- Pacific Gas & Electric and a group of its bondholders that were attempting to take over the company’s reorganization process have reached an agreement, the utility announced on Wednesday, paving the way for it to exit bankruptcy.
- Per the agreement, which requires approval from the U.S. Bankruptcy Court for the Northern District of California, the bondholder committee will withdraw its competing reorganization plan and throw its support behind PG&E’s own restructuring proposal instead.
- The deal brings PG&E a lot closer to emerging from bankruptcy, Jared Ellias, professor at University of California, Hastings College of the Law, told Utility Dive. But PG&E still faces a huge obstacle: the criticisms of California Gov. Gavin Newsom, D, who reiterated his objections to the company’s reorganization plan in a filing with the bankruptcy court on Wednesday.
PG&E has been trying to fend off attempts by its bondholders to wrest control of the company since last summer. In September, the ad hoc committee of senior unsecured noteholders filed a competing reorganization proposal for PG&E that was also endorsed by the committee representing Northern California wildfire victims — one of the most significant creditor groups in PG&E’s Chapter 11 bankruptcy.
But in December, PG&E and the wildfire victims’ committee reached a $13.5 billion settlement to resolve individual claims stemming from the 2015 Butte Fire, 2017 North Bay wildfires and the 2018 Camp Fire. The agreement marked a significant milestone in the company’s reorganization proceeding, coming after a $11 billion settlement with a committee of insurance companies holding wildfire claims against PG&E and a $1 billion agreement with a group of local government entities affected by the fires.
The agreement with the bondholders’ committee was “inevitable” after the wildfire victims teamed up with PG&E, according to Ellias, since U.S. Bankruptcy Judge Dennis Montali — who is overseeing PG&E’s reorganization — has been very deferential to the victims’ committee.
“[The bondholders] are not as interested in fighting this alone. If they still had the support of the fire victims, they’d have a decent chance of winning the bankruptcy — but they aren’t going to without it,” he said.
The agreement between PG&E and the bondholders resolves conflicts over pre-petition funded debt — essentially, what rates the bondholders will be paid and what notes will be refinanced. If approved by the bankruptcy court, PG&E will issue new notes that “will save the company’s customers approximately $1 billion,” according to a press release.
“Over the last several months, we made significant progress in our Chapter 11 cases. We have settled with all pre-petition wildfire victims’ groups — individuals, insurance companies and public entities — and we’ve now reached an agreement with the bondholder group. We remain focused on working with key stakeholders, including elected officials and our state regulator, on how PG&E will look, act, and be held accountable as we emerge from Chapter 11,” parent company PG&E Corp. CEO and President Bill Johnson said in the release.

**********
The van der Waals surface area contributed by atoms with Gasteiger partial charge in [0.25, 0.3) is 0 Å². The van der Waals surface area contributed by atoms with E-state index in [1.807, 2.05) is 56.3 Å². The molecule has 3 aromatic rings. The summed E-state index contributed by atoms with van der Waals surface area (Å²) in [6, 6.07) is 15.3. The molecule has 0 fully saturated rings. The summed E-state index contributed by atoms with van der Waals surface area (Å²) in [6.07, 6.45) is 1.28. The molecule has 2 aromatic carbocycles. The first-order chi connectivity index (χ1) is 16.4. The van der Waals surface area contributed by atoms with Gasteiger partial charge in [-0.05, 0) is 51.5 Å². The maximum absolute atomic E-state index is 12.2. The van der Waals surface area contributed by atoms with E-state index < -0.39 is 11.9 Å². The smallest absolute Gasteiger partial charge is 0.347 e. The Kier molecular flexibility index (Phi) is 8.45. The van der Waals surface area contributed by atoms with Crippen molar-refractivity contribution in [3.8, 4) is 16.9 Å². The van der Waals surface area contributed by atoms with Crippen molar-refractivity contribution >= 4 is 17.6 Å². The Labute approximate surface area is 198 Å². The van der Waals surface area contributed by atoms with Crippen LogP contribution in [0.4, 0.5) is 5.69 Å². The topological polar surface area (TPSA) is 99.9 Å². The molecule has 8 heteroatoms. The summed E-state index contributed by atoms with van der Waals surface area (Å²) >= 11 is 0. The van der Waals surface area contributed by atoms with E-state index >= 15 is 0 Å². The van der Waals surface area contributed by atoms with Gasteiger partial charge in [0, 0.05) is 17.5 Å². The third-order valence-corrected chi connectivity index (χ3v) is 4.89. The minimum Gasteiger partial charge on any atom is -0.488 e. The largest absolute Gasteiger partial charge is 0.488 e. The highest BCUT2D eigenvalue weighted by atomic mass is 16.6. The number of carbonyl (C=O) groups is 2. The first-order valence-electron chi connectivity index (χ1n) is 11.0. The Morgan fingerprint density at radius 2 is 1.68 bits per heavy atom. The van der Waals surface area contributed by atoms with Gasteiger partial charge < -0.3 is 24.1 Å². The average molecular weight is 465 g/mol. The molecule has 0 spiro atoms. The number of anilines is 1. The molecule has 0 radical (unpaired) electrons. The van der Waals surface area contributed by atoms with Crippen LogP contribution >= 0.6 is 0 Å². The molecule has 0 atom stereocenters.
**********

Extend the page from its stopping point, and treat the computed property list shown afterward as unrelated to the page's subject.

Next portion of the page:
But PG&E still faces one large obstacle on its path out of bankruptcy: Gov. Newsom, who in December penned a letter to the company’s executives stating that its proposed reorganization plan doesn’t comply with Assembly Bill 1054, legislation passed by California in 2018.
AB 1054 created a state wildfire insurance fund, and laid down several conditions for PG&E to be able to participate in it: The company needs to exit bankruptcy by June 30, with a reorganization plan that aligns with state climate goals, does not increase ratepayer costs, and results in a governance structure that can address its track record with safety issues.
Newsom’s lawyers filed another objection with the bankruptcy court on Tuesday, noting that despite numerous discussions with PG&E’s advisors since December, the utility has not amended its plan to meet these requirements. It seems clear that PG&E is instead trying to “leverage the chapter 11 process to force” the CPUC and the state to approve “a sub-optimal plan,” they wrote.
Newsom is “pursuing strategies to protect California’s interests through further intervention, including a state takeover of the utility,” according to the filing.
Newsom’s disapproval could stall PG&E’s exit from bankruptcy, according to Ellias, since the CPUC is yet to determine that the company’s plan complies with AB 1054. The CPUC is reviewing the issue under a separate proceeding.
“You have a lot of people locked into this deal, so it’s hard to do that much for the governor,” he said, adding that this might force the company to start from scratch.
The official creditors’ committee in PG&E’s bankruptcy case is reviewing the new agreement and will “look forward to working with all parties to reach a final resolution that treats all parties fairly and equitably and ensures access to safe, reliable and affordable access to electricity to all Californians,” according to a statement.
Mindy Spatt, communications director with ratepayer advocacy group The Utility Reform Network, told Utility Dive in an email that the organization agrees with Gov. Newsom that PG&E needs to do better, and that the state should consider taking over the utility if it can’t. TURN is particularly unimpressed by the proposal’s inclusion of $1 billion in financing fees “and the empty promise of that amount of savings to customers further down the line,” she added.
“Putting investors first is the cause of many of PG&E’s problems, not the solution,” she said.